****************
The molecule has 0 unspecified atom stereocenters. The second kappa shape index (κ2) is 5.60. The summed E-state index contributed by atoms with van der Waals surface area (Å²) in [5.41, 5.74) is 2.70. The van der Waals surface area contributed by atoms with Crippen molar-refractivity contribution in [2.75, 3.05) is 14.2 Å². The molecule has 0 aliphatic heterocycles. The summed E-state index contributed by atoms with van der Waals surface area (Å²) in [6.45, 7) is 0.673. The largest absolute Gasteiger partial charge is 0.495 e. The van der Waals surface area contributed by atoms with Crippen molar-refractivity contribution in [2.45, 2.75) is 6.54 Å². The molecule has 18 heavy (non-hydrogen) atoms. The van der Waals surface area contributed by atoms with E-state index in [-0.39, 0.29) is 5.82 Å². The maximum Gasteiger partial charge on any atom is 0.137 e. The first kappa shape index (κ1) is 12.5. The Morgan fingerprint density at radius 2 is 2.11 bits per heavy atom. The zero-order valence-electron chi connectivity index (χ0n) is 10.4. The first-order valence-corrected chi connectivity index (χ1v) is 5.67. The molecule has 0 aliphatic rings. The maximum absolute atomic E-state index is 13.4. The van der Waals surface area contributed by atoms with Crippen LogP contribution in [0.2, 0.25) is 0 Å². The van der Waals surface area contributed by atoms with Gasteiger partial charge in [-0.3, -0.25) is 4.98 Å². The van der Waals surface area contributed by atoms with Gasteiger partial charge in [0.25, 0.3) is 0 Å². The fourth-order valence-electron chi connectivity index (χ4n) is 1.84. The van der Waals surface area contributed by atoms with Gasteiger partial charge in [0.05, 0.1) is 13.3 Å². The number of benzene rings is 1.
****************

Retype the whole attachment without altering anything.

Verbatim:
The molecule has 0 unspecified atom stereocenters. The second kappa shape index (κ2) is 5.60. The summed E-state index contributed by atoms with van der Waals surface area (Å²) in [5.41, 5.74) is 2.70. The van der Waals surface area contributed by atoms with Crippen molar-refractivity contribution in [2.75, 3.05) is 14.2 Å². The molecule has 0 aliphatic heterocycles. The summed E-state index contributed by atoms with van der Waals surface area (Å²) in [6.45, 7) is 0.673. The largest absolute Gasteiger partial charge is 0.495 e. The van der Waals surface area contributed by atoms with Crippen molar-refractivity contribution in [2.45, 2.75) is 6.54 Å². The molecule has 18 heavy (non-hydrogen) atoms. The van der Waals surface area contributed by atoms with E-state index in [-0.39, 0.29) is 5.82 Å². The maximum Gasteiger partial charge on any atom is 0.137 e. The first kappa shape index (κ1) is 12.5. The Morgan fingerprint density at radius 2 is 2.11 bits per heavy atom. The zero-order valence-electron chi connectivity index (χ0n) is 10.4. The first-order valence-corrected chi connectivity index (χ1v) is 5.67. The molecule has 0 aliphatic rings. The maximum absolute atomic E-state index is 13.4. The van der Waals surface area contributed by atoms with Crippen LogP contribution in [0.2, 0.25) is 0 Å². The van der Waals surface area contributed by atoms with Gasteiger partial charge in [-0.3, -0.25) is 4.98 Å². The van der Waals surface area contributed by atoms with Gasteiger partial charge in [0.25, 0.3) is 0 Å². The fourth-order valence-electron chi connectivity index (χ4n) is 1.84. The van der Waals surface area contributed by atoms with Gasteiger partial charge in [0.05, 0.1) is 13.3 Å². The number of benzene rings is 1.